If you find any other threading charts for inkle weaving and you want me to put them here, feel free to message me.
This band is made following the threading chart above.
For designing my own patterns I use squared paper. There are also some templates to be found online.
For the two-colored patterns I just use a pencil for the dark color and leave the lighter color without coloring.
This is the shortest warp you can do on your Inkle loom.
Sometimes you may just want to try an new design or you just need a certain amount of band, this way you are not weaving 7 feet of a band when you may just need 2 feet of.
The most important part is, that your warp goes around the tension peg and both top pegs (heddled threads go over the left top peg in the picture, open threads go over the right top peg in the picture).
The longest possible warp on this loom. is 7 feet of weave, if you weave as long as possible.
Depending on your loom this may vary. If you built your loom yourself, you are not limited to a certain amount of pegs. The only thing you need to make sure is the little space between the top left peg and the peg underneath it. You will need that space to be able to move your open threads up and down.
I am going to show you every needed, to weave your first band, using the pattern above.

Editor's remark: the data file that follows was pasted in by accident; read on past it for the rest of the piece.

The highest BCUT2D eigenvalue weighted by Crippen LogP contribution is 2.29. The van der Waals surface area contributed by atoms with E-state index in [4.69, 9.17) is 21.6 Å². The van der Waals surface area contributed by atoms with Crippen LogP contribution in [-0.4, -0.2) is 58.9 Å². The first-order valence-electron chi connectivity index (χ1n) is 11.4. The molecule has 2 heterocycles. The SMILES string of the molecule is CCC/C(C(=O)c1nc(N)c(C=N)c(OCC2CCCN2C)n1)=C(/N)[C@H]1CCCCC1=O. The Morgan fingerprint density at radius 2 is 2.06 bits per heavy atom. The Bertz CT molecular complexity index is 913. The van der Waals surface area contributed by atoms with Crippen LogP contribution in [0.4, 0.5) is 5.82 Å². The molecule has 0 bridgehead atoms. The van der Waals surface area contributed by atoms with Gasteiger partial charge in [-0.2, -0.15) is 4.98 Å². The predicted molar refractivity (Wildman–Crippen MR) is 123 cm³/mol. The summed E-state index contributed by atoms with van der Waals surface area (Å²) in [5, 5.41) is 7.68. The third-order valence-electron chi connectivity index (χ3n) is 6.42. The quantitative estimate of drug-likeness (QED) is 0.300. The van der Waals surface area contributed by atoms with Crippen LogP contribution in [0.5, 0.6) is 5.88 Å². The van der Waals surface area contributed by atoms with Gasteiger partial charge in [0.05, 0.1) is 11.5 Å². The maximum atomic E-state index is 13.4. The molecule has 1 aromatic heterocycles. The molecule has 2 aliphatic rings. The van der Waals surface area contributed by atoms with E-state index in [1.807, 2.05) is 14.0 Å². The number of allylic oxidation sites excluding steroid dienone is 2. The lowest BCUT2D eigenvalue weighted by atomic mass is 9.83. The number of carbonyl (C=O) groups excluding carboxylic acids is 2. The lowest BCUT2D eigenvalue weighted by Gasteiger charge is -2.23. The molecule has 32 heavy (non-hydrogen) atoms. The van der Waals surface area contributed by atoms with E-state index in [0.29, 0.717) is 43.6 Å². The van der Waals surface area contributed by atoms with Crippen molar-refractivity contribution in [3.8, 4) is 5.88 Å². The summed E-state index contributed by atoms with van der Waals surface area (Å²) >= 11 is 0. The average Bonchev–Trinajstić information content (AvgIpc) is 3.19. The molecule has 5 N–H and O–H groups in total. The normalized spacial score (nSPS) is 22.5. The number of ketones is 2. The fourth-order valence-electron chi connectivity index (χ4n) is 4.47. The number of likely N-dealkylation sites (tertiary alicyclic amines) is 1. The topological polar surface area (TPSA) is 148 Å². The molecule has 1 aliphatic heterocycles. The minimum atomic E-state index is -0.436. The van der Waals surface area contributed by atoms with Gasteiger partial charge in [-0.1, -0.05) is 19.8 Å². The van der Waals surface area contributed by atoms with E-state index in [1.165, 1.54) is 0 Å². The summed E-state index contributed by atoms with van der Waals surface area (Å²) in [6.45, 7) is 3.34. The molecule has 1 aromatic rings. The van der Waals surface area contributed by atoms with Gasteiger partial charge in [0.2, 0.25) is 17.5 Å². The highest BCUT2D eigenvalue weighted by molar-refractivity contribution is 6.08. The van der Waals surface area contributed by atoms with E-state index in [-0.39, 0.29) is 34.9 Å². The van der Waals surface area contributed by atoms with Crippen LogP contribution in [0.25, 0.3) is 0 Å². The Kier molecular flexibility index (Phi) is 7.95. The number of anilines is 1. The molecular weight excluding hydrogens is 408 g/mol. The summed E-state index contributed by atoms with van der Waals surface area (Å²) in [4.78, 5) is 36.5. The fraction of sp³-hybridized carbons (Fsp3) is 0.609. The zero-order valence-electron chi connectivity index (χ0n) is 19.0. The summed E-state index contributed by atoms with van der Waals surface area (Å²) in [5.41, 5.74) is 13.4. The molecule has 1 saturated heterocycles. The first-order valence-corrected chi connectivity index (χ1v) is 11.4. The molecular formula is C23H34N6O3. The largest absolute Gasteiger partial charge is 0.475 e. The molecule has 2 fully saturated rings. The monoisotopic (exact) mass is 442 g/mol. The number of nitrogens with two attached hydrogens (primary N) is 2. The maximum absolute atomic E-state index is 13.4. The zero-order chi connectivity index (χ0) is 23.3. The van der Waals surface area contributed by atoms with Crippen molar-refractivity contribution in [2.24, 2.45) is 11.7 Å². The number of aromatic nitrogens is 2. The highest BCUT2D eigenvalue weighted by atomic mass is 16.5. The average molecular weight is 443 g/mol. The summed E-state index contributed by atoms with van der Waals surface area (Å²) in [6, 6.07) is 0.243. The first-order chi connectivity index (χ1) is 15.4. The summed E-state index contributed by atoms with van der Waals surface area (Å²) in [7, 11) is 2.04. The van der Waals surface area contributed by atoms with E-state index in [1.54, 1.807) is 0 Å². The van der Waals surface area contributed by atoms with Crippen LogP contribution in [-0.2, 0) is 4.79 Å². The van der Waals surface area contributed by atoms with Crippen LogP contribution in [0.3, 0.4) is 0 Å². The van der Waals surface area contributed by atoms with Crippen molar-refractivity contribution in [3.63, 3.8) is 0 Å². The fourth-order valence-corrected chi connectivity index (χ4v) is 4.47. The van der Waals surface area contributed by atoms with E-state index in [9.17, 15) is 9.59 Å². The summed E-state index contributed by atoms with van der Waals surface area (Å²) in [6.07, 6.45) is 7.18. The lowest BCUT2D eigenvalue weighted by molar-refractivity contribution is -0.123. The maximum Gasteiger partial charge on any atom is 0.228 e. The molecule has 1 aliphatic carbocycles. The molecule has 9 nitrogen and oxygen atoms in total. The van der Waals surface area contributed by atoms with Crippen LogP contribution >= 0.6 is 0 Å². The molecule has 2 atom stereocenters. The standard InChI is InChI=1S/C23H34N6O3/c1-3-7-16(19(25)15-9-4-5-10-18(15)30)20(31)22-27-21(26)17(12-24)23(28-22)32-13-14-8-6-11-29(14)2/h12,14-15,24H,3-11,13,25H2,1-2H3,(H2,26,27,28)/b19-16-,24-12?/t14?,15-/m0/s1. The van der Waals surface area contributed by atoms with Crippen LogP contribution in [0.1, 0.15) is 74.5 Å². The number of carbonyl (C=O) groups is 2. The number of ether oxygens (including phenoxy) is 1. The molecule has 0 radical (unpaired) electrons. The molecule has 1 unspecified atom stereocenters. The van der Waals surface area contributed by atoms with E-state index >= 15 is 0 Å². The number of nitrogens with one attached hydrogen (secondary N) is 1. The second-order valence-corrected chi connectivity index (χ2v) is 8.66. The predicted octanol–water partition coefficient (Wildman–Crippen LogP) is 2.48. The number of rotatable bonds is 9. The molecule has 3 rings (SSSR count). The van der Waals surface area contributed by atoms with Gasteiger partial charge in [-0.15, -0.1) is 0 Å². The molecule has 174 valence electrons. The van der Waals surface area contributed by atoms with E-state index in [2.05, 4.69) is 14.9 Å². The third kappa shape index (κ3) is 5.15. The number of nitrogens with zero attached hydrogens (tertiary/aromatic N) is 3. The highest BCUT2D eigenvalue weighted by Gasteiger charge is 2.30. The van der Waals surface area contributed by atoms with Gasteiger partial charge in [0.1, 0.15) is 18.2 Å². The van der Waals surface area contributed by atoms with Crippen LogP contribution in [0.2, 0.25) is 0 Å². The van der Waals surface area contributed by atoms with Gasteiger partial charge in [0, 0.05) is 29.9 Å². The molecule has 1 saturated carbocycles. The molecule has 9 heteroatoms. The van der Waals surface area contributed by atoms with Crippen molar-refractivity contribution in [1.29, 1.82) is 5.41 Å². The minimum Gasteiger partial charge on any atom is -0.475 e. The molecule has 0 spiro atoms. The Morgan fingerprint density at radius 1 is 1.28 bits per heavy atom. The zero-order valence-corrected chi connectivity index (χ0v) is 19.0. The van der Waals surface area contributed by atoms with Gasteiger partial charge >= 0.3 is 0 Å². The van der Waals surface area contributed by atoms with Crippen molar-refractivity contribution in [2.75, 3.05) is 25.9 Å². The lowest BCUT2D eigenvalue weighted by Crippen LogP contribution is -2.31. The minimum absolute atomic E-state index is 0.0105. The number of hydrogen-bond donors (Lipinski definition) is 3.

I am going to use green and yellow yarn. Green for the darker color, yellow for the lighter.
To be able to weave an inkle Band, you will need heddles. There is some special yarn for them out there, but its fine to just use the same yarn you use for your warp (as long as you are not working with super sticky yarn! Using mercerized cotton works well!).
Take your thread around the pegs like you see in the picture and knot them together. Do a double over hand knot and secure it with a single overhand knot. Cut off the ends (do not cut too close to the knot. It may open up after some time...).
You must secure your starting yarn. Some tutorials suggest to tape it to the loom, but I like this way much better.
Tie a loop to the yarn and put it over the screw of your tension bar (make sure, your tension bar is fully extended. You will need the space to move forward while your weaving makes progress).
The top row of the threading chart shows heddled threads, so you start with a heddled thread.
For the shortest possible band, your thread must go over the green marked pegs.
You want a longer band? Use as many of the other pegs as you like.
(I am not using all the possible pegs because I do not need a band that long!)
The second thread is an open thread and goes from the tension peg to the top right peg (blue marked pegs, for the shortest possible length).
The next thread is heddled again and then the next thread is open.
Remember, every other thread is either heddled or unheddled, depending on where you start counting/where your threading chart starts.
This is how you put the heddles on your threads:
Loop the heddle over the heddle holder peg, take your thread over the left top peg and pull the heddle over the thread, pulling it down to loop the heddle over the heddle holder peg again.
If you look closely you can see, how every other thread is run through the heddles.
To change the color of your thread, just tie the new color to the old.
This way the warp is almost like a very long thread and any little differences in tension will even out.